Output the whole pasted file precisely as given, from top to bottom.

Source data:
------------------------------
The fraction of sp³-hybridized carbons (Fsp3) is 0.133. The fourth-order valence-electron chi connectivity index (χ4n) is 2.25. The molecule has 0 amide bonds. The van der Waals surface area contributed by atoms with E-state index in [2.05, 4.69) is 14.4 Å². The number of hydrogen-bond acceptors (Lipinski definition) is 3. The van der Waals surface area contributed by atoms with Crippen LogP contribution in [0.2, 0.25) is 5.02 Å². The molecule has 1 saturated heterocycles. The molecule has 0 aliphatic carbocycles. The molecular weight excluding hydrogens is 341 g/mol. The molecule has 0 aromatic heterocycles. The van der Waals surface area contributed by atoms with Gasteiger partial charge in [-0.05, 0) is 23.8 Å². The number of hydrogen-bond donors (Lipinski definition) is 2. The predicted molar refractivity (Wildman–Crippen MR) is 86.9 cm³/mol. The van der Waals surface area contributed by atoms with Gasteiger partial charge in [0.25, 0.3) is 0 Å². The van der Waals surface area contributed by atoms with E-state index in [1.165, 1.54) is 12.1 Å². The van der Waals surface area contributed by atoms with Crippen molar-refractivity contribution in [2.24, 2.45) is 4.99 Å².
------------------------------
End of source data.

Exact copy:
The fraction of sp³-hybridized carbons (Fsp3) is 0.133. The fourth-order valence-electron chi connectivity index (χ4n) is 2.25. The molecule has 0 amide bonds. The van der Waals surface area contributed by atoms with E-state index in [2.05, 4.69) is 14.4 Å². The number of hydrogen-bond acceptors (Lipinski definition) is 3. The van der Waals surface area contributed by atoms with Crippen LogP contribution in [0.2, 0.25) is 5.02 Å². The molecule has 1 saturated heterocycles. The molecule has 0 aliphatic carbocycles. The molecular weight excluding hydrogens is 341 g/mol. The molecule has 0 aromatic heterocycles. The van der Waals surface area contributed by atoms with Gasteiger partial charge in [-0.05, 0) is 23.8 Å². The number of hydrogen-bond donors (Lipinski definition) is 2. The predicted molar refractivity (Wildman–Crippen MR) is 86.9 cm³/mol. The van der Waals surface area contributed by atoms with Gasteiger partial charge in [0.25, 0.3) is 0 Å². The van der Waals surface area contributed by atoms with E-state index in [1.165, 1.54) is 12.1 Å². The van der Waals surface area contributed by atoms with Crippen molar-refractivity contribution in [2.24, 2.45) is 4.99 Å².